Kenji Inaba is one of the most published trauma surgeons on the planet. When it comes to trauma, he has more pearls than an oyster bed. We caught up with him at the Essentials of Emergency Medicine conference in Las Vegas.
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Kenji’s Trauma Pearls
If a hemodynamically stable trauma patient has pericardial fluid on ultrasound, does treatment differ if the trauma was blunt or penetrating?
Penetrating: presence of fluid equals blood around the heart and your patient needs to go to the OR immediately.
If you can’t get your patient to the OR right away and they start to become unstable, a pericardiocentesis with pericardial catheter placement may be an option. The catheter can allow for intermittent drainage until the patient can get definitive care in the operative theater. If that’s not an option or your patient is crashing, crack the chest.
Does the amount of pericardial effusion matter?
No. In penetrating thoracic trauma, even a small amount of fluid can rapidly increase leading to rapid decompensation.
Blunt: Cardiac injury resulting in hemopericardium is much less common than with penetrating trauma. If the patient is stable, the likelihood of the fluid representing blunt cardiac rupture is less likely than the fluid having been there before the trauma. It can be hard to tell acute bleeding from a chronic effusion, just ask the ultrasound podcast guys -even they can’t tell. The first thing you want to know is whether or not there is tamponade physiology. What’s that look like? Like there’s a little man bouncing on the RV as if it were a trampoline. See video below.
Is there utility getting dedicated thoracic and lumbar spinal images on a patient who is going to get a CT scan of the chest, abdomen and pelvis?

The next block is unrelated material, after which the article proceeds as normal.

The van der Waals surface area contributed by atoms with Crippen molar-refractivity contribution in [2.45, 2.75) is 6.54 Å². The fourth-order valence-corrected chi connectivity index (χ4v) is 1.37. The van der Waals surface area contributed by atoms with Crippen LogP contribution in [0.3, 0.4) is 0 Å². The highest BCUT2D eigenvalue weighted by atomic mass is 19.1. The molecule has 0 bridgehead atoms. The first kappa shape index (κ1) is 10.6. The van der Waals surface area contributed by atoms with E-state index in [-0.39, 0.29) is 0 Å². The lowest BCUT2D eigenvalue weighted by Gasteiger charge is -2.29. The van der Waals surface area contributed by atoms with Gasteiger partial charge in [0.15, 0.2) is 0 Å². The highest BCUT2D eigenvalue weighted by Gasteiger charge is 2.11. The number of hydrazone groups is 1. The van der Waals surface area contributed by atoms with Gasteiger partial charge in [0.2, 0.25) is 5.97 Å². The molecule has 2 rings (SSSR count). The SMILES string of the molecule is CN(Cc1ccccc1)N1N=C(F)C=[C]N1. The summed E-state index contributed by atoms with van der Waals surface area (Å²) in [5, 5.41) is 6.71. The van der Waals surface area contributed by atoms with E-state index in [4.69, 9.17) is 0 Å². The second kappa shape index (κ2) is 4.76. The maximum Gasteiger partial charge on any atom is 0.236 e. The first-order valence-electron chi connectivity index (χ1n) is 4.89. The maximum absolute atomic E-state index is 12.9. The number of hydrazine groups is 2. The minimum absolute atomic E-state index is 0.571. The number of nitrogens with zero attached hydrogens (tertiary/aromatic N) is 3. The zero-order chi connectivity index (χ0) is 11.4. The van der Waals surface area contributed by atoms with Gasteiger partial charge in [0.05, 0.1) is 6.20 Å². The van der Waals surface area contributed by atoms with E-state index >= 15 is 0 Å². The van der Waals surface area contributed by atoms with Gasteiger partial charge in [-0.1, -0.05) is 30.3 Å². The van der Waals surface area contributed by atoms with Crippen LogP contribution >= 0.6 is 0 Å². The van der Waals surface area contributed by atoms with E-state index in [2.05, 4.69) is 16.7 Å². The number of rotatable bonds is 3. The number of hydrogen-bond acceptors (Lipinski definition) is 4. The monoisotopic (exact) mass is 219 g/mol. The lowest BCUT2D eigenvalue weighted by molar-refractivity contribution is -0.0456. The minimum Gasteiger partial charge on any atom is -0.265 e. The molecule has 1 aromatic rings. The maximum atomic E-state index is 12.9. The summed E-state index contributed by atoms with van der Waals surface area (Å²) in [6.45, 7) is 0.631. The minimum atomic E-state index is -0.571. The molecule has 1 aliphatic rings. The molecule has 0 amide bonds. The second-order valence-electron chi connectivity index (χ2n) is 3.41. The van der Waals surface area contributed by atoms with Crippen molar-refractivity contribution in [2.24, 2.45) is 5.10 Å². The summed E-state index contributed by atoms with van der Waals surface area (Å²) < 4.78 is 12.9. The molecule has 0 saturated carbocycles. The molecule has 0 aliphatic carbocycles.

No. You can get sufficient information about significant thoraco-lumbar spinal fractures from the bone windows and reconstructed images from a CT of the chest, abdomen and pelvis. Dedicated imaging of the spine adds a significant amount of radiation without giving additional actionable information.
What is blood volume cutoff for draining hemothorax?
300cc is a rough estimate, but there is no absolute cutoff. Compared with CXR, CT is much better at estimating amount of blood in the chest, but measuring exact volume is easier said than done. In the end, it often comes down gestalt.
Looks like a little bit of blood: watch and wait
Looks like more than a little bit of blood: chest tube
What are the risks of retained hemothorax?
Empyema and adhesions/fibrothorax. These are rare complications.
Kenji Bonus Pearl
When draining a hemothorax, give a single dose of antibiotics before placing the chest tube. What is the ideal antibiotic? Unknown, but currently under study.
References from Kenji’s lecture: Blunt cardiac injury
Schultz JM and Trunkey DD. Blunt cardiac injury. Crit Care Clin. 2004;20(1):57-70.
Sybrandy KC et al. Diagnosing cardiac contusion. Heart. 2003;89:485-489.
Bansal MK et al. Myocardial contusion injury. Emerg Med J. 2005;22:465-469.
Velmahos GC et al. Normal electrocardiography and serum Troponin I levels preclude the presence of clinically significant blunt cardiac injury. J Trauma. 2003;54:45-51.
References from Kenji’s lecture: The role of FAST in penetrating trauma
Mandavia DP and Joseph A. Bedside echocardiography in chest trauma. Emerg Med Clin North Am. 2004;22(3):601-619.
Rozycki GS et al. The role of ultrasound in patients with possible penetrating cardiac wounds: a prospective multicenter study. J Trauma. 1999;46(4):543-551.
Ball CG et al. A caveat to the performance of pericardial ultrasound in patients with penetrating cardiac wounds. J Trauma. 2009;67(5):1123-1124.
Udobi KF et al. Role of ultrasonography in penetrating abdominal trauma: a prospective clinical study. J Trauma. 2001;50(3):475-479.
Quinn AC and Sinert R. What is the utility of the FAST exam in penetrating torso trauma? Injury. 2011;42(5):482-7.